Lynn and Cindy: One of the things we love about picture books is that authors and illustrators often take up the challenge of bringing a little known story to young readers. It is so important to keep our history and our stories alive! As reviewers, we also love that we get the benefit of these stories too. Here are two new picture books that do this important work—and do it wonderfully.
Lynn: Decades before Rosa Park refused to sit in the back of a bus, another brave determined woman demanded her rights on a streetcar in New York. Beth Anderson tells her inspiring story in Lizzie Demands a Seat: Elizabeth Jennings Fights for Streetcar Rights (Boyds Mills/Calkins Creek, 2020). It was 1854 in New York City and Elizabeth Jenkins, a teacher and organist from a wealthy family, was on her way to church. When the horse-drawn streetcar arrived it had empty seats and Lizzie and her friend hurried to board. But the conductor would not allow them on, telling them to wait for the car for “her people.” Lizzie had no intention of waiting. There was no law keeping anyone of color from riding the streetcars although there was a custom of not riding if a white passenger objected. When no one on board objected, Lizzie persisted and the conductor physically threw them from the car. Lizzie, whose family were leaders in their community and well connected, took the Third Avenue Streetcar company to court where, with her attorney Chester A. Arthur, she won her case, paving the way for people of color to fight for their rights to ride then and in the future.
The text is wonderful, lively, and compelling and I’m truly sorry it has taken me so long to learn about Elizabeth Jennings. The author notes that the “dialogue closely follows her account as it appeared in the newspapers of the time,” and this gives the story a very immediate and personal feel that will appeal to kids. The back matter is outstanding too with fascinating additional historical material on Elizabeth Jennings and her case in an Author’s Note, information on the research. a bibliography, a list of further readings, and a Note from the Illustrator.
And speaking of illustrators! I am a big admirer of E.B. Lewis’s illustrations and here they add wonderfully to the overall impact of the story. Lewis, who usually uses a muted palette, chose intense colors and the result is a wonderful sense of the drama of the event. In an artist’s note, Lewis says, “I wanted to go all out in the way of color—to stretch my own internal prism.” He even had to purchase colors he had never used before. I’m so glad he did as the result is beautiful and effective!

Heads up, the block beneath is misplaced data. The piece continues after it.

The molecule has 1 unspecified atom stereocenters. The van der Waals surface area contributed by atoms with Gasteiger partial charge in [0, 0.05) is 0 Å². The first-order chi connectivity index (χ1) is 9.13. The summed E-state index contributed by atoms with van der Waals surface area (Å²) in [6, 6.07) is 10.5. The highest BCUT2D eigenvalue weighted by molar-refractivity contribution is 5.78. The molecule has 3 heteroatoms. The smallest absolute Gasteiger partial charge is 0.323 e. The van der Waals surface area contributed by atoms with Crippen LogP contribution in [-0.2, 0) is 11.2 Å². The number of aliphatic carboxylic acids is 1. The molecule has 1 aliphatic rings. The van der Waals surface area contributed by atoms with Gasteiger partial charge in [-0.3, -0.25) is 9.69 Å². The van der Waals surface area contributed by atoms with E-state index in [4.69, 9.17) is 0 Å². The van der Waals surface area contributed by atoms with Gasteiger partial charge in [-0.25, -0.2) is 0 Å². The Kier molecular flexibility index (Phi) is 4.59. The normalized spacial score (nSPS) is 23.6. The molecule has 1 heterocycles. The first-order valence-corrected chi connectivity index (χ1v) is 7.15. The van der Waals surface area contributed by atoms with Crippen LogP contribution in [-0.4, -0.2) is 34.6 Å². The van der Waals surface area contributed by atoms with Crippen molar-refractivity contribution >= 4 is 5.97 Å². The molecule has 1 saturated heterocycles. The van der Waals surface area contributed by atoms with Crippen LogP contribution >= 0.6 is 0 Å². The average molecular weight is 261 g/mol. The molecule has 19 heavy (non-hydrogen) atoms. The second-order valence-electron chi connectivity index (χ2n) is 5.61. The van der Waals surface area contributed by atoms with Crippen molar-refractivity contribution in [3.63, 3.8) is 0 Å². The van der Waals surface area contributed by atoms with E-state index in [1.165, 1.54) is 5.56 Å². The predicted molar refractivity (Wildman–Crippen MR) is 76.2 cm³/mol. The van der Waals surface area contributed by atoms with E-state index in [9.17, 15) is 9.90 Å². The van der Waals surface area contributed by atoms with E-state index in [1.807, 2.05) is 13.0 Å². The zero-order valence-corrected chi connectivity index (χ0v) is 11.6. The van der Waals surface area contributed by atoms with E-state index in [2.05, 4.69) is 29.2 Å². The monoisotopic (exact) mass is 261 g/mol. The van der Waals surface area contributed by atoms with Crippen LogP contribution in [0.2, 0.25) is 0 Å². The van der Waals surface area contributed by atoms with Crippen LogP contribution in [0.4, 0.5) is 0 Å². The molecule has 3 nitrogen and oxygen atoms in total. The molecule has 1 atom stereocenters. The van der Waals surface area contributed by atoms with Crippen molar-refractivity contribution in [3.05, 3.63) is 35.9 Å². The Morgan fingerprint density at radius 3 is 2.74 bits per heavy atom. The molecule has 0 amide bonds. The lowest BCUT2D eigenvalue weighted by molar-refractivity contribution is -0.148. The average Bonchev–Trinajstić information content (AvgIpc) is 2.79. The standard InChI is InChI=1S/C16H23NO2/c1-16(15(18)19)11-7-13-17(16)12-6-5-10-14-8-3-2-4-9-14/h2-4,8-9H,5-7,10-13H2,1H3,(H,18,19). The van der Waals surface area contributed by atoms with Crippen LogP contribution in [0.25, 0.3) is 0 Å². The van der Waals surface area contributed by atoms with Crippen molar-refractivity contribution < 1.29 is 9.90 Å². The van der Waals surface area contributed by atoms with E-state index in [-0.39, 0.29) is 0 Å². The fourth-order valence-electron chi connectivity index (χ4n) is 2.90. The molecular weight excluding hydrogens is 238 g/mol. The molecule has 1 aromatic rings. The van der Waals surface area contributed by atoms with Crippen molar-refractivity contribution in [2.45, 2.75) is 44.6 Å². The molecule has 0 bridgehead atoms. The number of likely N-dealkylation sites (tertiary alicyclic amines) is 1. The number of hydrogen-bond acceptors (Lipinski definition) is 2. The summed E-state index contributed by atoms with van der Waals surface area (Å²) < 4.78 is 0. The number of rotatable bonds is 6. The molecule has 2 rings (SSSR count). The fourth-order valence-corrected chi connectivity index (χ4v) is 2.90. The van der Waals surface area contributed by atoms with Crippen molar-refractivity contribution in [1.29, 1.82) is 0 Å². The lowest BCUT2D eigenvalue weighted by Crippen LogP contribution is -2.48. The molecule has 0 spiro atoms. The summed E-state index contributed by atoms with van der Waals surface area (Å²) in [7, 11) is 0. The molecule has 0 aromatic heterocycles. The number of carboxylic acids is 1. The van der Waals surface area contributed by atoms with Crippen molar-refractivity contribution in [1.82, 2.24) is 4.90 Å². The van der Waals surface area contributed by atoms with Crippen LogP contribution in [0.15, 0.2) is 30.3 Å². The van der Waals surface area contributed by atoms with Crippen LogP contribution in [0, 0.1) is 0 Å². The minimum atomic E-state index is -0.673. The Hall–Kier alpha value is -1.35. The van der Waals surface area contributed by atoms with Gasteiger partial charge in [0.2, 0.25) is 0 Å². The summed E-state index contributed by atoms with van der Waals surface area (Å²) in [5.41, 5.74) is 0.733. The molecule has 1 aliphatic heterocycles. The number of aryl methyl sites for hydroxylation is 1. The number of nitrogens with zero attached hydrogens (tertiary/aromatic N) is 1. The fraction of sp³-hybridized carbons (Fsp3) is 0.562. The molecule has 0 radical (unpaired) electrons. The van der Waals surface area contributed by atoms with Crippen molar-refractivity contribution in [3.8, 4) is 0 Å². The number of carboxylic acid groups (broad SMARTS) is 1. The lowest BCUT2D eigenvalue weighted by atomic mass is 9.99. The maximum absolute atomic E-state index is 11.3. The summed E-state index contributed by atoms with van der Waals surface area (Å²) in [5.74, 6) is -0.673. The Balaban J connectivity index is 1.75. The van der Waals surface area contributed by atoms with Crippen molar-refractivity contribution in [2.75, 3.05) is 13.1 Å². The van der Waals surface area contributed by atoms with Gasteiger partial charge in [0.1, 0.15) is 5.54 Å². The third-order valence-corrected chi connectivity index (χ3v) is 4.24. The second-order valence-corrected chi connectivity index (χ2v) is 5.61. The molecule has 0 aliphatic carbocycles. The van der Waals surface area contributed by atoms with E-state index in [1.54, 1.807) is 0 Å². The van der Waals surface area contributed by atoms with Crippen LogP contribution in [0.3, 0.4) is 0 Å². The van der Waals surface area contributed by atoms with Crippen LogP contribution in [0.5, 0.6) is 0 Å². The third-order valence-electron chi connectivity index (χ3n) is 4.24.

Once again a picture book has introduced me to a memorable and important historical person that I had never heard of before. I’m beginning to think that we should give up textbooks and flood our classrooms with shelves of outstanding nonfiction picture books!
Cindy: Another African American girl who took an important seat is featured in A Ride to Remember (Abrams, 2020) by Sharon Langley and Amy Nathan. Occasional peaceful protests at the Gwynn Oak Amusement Park in Baltimore, Maryland were held for a decade asking for the right for people of color to visit the park. Nothing changed. But after new segregation laws were passed in Baltimore in 1962, a big protest was planned at the park for Independence Day, July 4, 1963. Arrests were made but the protest continued a few days later. When pressure mounted as the publicity surrounding the protests spread, change finally occurred and the park officials corrected their policy. On August 28, 1963, the park was opened to everyone. Sharon Langley’s parents bought tickets and they were the first family of color to walk through the gates. Sharon was photographed riding a horse on the carousel, a photo that ended up in the newspapers the next day. The carousel is now turning its circles on the National Mall in Washington, D.C. and Sharon Langley’s name is on a horse’s saddle and horseshoe.
Co-author Amy Nathan wrote a book for teens and adults Round and Round Together: Taking a Merry-Go-Round Ride into the Civil Rights Movement that also includes the other historic event of 8-28-63, Martin Luther King, Jr.’s “I Have a Dream” speech at the March on Washington. Award-winning illustrator Floyd Cooper’ artwork helps tell this important story in moving paintings.